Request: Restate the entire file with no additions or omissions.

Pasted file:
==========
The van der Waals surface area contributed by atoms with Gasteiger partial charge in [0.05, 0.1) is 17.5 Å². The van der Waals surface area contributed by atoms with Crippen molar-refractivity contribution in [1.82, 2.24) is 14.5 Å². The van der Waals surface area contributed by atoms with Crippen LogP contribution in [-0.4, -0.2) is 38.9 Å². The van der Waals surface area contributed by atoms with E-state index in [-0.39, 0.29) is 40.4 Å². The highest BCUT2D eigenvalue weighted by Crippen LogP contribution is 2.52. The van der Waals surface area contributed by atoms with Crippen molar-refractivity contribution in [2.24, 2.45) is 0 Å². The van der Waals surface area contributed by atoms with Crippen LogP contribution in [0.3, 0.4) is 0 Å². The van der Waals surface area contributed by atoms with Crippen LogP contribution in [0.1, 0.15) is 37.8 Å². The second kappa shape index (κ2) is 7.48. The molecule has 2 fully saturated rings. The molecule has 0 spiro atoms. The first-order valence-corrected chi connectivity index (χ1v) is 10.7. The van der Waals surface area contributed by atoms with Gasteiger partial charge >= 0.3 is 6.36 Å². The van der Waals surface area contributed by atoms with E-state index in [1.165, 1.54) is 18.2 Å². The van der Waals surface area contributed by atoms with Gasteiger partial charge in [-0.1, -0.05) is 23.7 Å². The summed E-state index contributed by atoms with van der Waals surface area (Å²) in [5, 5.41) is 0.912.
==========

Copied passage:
The van der Waals surface area contributed by atoms with Gasteiger partial charge in [0.05, 0.1) is 17.5 Å². The van der Waals surface area contributed by atoms with Crippen molar-refractivity contribution in [1.82, 2.24) is 14.5 Å². The van der Waals surface area contributed by atoms with Crippen LogP contribution in [-0.4, -0.2) is 38.9 Å². The van der Waals surface area contributed by atoms with E-state index in [-0.39, 0.29) is 40.4 Å². The highest BCUT2D eigenvalue weighted by Crippen LogP contribution is 2.52. The van der Waals surface area contributed by atoms with Crippen molar-refractivity contribution in [2.24, 2.45) is 0 Å². The van der Waals surface area contributed by atoms with Crippen LogP contribution in [0.3, 0.4) is 0 Å². The van der Waals surface area contributed by atoms with Crippen LogP contribution in [0.1, 0.15) is 37.8 Å². The second kappa shape index (κ2) is 7.48. The molecule has 2 fully saturated rings. The molecule has 0 spiro atoms. The first-order valence-corrected chi connectivity index (χ1v) is 10.7. The van der Waals surface area contributed by atoms with Gasteiger partial charge >= 0.3 is 6.36 Å². The van der Waals surface area contributed by atoms with E-state index in [1.165, 1.54) is 18.2 Å². The van der Waals surface area contributed by atoms with Gasteiger partial charge in [-0.1, -0.05) is 23.7 Å². The summed E-state index contributed by atoms with van der Waals surface area (Å²) in [5, 5.41) is 0.912.